Diet and Risk of Amyotrophic Lateral Sclerosis: Is Lifestyle Important?.
JAMA Neurol. 2014 Jul 14;
Please login to recommend the paper.
Make a Comment
This is the first large, prospective study of dietary fatty acid intake in ALS and a much more robust confirmation of the association seen in two prior retrospective case-control studies (Veldink et al., 2007; Okamoto et al., 2007). The authors also commented on the recent, apparently contradictory finding by Yip et al. (Yip et al., 2013) that showed that dietary eicosapentaenoic acid (EPA), a marine-derived fatty acid, did not improve survival in the SOD1 ALS mouse model. One possible explanation for this discrepancy is the different kinds of fatty acids used. The marine-derived omega-3 fatty acids (like EPA) used in the Yip paper were only marginally significant in the Fitzgerald JAMA Neurology study; Fitzgerald and colleagues found that plant-derived fatty acids like alpha-linolenic acid were more effective. However, as we have learned from the Alzheimer's experience with omega-3 supplementation, even a strong epidemiological association may not translate into an effective treatment.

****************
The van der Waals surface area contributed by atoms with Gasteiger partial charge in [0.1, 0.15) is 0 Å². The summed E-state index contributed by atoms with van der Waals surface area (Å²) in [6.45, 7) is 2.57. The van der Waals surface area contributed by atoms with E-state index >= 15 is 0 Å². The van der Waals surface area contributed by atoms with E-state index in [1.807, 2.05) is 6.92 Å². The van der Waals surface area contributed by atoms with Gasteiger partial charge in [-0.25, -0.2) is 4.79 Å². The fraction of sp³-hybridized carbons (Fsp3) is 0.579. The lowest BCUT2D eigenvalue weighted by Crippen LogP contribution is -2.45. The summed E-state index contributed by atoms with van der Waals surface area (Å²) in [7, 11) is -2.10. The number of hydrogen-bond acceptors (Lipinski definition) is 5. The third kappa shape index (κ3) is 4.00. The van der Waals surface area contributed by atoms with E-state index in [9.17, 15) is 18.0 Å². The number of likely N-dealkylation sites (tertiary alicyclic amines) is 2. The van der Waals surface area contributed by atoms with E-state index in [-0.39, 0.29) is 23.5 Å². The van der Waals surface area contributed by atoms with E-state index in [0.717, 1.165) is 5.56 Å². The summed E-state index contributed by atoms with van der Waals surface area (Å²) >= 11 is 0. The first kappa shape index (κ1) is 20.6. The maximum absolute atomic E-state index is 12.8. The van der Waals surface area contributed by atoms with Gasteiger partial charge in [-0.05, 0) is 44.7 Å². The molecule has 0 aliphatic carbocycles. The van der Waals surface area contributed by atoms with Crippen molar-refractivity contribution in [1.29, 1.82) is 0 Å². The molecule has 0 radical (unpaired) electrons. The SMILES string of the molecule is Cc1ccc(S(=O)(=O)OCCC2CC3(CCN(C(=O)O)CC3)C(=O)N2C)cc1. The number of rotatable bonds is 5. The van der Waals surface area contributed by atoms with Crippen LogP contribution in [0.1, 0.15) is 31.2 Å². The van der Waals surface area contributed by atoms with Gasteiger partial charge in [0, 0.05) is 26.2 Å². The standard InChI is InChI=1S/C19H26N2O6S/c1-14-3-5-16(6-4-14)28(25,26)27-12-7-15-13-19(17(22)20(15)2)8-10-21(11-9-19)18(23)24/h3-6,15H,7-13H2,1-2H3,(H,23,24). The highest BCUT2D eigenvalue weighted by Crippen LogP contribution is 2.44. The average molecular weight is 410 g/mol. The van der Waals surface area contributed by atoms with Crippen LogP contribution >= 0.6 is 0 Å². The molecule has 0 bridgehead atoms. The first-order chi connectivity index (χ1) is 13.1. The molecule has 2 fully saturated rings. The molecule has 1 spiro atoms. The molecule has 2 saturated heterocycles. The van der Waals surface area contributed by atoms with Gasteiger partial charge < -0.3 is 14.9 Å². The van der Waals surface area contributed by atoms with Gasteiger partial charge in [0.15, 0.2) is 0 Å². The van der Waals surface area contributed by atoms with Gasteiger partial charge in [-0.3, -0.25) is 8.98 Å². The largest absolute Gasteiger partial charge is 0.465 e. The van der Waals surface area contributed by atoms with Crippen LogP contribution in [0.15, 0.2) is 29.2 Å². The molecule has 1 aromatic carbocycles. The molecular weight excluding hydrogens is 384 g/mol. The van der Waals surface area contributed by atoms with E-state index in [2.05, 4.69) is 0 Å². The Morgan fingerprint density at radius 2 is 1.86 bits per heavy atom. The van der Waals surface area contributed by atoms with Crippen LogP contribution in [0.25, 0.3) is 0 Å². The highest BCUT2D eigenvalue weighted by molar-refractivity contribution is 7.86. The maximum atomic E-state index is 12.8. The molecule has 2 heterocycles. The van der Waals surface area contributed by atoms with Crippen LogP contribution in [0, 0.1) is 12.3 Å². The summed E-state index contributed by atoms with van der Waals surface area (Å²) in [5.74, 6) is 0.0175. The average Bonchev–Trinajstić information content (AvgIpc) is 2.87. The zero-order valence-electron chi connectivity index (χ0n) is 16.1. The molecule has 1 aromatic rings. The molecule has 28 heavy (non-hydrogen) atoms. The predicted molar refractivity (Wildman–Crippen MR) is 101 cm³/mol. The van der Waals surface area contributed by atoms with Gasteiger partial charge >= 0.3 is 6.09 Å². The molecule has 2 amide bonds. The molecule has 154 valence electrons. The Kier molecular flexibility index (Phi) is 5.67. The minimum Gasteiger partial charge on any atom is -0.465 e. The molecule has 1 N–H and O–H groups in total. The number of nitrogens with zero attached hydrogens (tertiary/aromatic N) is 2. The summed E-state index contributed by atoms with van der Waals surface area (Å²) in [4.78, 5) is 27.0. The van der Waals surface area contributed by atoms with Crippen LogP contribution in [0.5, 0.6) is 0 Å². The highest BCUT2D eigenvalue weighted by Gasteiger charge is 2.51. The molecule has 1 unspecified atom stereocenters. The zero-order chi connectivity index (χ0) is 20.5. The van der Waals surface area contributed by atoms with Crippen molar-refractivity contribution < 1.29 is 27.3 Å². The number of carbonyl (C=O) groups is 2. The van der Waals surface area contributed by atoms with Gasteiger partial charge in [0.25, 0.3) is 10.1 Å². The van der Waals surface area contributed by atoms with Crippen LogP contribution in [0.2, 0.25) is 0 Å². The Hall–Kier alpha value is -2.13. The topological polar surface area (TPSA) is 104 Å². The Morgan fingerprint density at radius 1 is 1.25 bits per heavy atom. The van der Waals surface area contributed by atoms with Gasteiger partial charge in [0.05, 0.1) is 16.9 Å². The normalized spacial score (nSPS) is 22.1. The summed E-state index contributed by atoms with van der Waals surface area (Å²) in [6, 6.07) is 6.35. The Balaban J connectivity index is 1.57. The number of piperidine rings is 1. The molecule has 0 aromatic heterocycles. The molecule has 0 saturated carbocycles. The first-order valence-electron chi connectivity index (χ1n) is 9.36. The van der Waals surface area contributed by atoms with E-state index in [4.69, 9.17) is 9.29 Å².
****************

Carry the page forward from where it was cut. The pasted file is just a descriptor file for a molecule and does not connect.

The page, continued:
Veldink JH, Kalmijn S, Groeneveld GJ, Wunderink W, Koster A, de Vries JH, van der Luyt J, Wokke JH, Van den Berg LH.
Intake of polyunsaturated fatty acids and vitamin E reduces the risk of developing amyotrophic lateral sclerosis.
J Neurol Neurosurg Psychiatry. 2007 Apr;78(4):367-71. Epub 2006 Apr 28
Okamoto K, Kihira T, Kondo T, Kobashi G, Washio M, Sasaki S, Yokoyama T, Miyake Y, Sakamoto N, Inaba Y, Nagai M.
Lifestyle factors and risk of amyotrophic lateral sclerosis: a case-control study in Japan.
Ann Epidemiol. 2009 Jun;19(6):359-64.
Yip PK, Pizzasegola C, Gladman S, Biggio ML, Marino M, Jayasinghe M, Ullah F, Dyall SC, Malaspina A, Bendotti C, Michael-Titus A.
The omega-3 fatty acid eicosapentaenoic acid accelerates disease progression in a model of amyotrophic lateral sclerosis.
PLoS One. 2013;8(4):e61626. Print 2013
To make a comment you must login or register.